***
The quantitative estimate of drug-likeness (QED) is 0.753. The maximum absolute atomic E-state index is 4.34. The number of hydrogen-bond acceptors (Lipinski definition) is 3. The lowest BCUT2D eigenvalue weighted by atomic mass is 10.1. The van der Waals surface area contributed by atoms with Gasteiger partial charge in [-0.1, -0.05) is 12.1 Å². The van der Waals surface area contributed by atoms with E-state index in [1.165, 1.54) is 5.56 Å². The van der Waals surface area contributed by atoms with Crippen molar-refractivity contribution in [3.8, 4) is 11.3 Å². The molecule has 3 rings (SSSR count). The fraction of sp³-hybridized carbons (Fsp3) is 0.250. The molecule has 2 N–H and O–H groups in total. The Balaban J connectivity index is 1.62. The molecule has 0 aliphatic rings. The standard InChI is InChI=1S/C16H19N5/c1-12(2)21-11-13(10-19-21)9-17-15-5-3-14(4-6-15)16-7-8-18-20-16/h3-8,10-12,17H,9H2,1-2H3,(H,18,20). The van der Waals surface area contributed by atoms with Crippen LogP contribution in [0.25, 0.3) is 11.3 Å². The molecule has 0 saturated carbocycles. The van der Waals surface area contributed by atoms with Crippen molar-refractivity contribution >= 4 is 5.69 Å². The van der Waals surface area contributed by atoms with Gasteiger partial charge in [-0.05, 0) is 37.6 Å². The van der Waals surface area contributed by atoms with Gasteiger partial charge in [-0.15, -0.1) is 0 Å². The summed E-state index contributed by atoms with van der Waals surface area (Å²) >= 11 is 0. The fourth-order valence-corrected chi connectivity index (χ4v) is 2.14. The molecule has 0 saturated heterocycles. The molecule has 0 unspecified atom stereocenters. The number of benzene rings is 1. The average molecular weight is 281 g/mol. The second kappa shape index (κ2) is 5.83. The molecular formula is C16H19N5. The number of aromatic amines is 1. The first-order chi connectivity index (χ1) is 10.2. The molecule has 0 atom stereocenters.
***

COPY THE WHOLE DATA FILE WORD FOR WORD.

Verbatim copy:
The quantitative estimate of drug-likeness (QED) is 0.753. The maximum absolute atomic E-state index is 4.34. The number of hydrogen-bond acceptors (Lipinski definition) is 3. The lowest BCUT2D eigenvalue weighted by atomic mass is 10.1. The van der Waals surface area contributed by atoms with Gasteiger partial charge in [-0.1, -0.05) is 12.1 Å². The van der Waals surface area contributed by atoms with E-state index in [1.165, 1.54) is 5.56 Å². The van der Waals surface area contributed by atoms with Crippen molar-refractivity contribution in [3.8, 4) is 11.3 Å². The molecule has 3 rings (SSSR count). The fraction of sp³-hybridized carbons (Fsp3) is 0.250. The molecule has 2 N–H and O–H groups in total. The Balaban J connectivity index is 1.62. The molecule has 0 aliphatic rings. The standard InChI is InChI=1S/C16H19N5/c1-12(2)21-11-13(10-19-21)9-17-15-5-3-14(4-6-15)16-7-8-18-20-16/h3-8,10-12,17H,9H2,1-2H3,(H,18,20). The van der Waals surface area contributed by atoms with Crippen LogP contribution in [0.25, 0.3) is 11.3 Å². The molecule has 0 saturated carbocycles. The van der Waals surface area contributed by atoms with Crippen molar-refractivity contribution >= 4 is 5.69 Å². The van der Waals surface area contributed by atoms with Gasteiger partial charge in [-0.05, 0) is 37.6 Å². The van der Waals surface area contributed by atoms with Gasteiger partial charge in [-0.15, -0.1) is 0 Å². The summed E-state index contributed by atoms with van der Waals surface area (Å²) >= 11 is 0. The fourth-order valence-corrected chi connectivity index (χ4v) is 2.14. The molecule has 0 saturated heterocycles. The molecule has 0 unspecified atom stereocenters. The number of benzene rings is 1. The average molecular weight is 281 g/mol. The second kappa shape index (κ2) is 5.83. The molecular formula is C16H19N5. The number of aromatic amines is 1. The first-order chi connectivity index (χ1) is 10.2. The molecule has 0 atom stereocenters.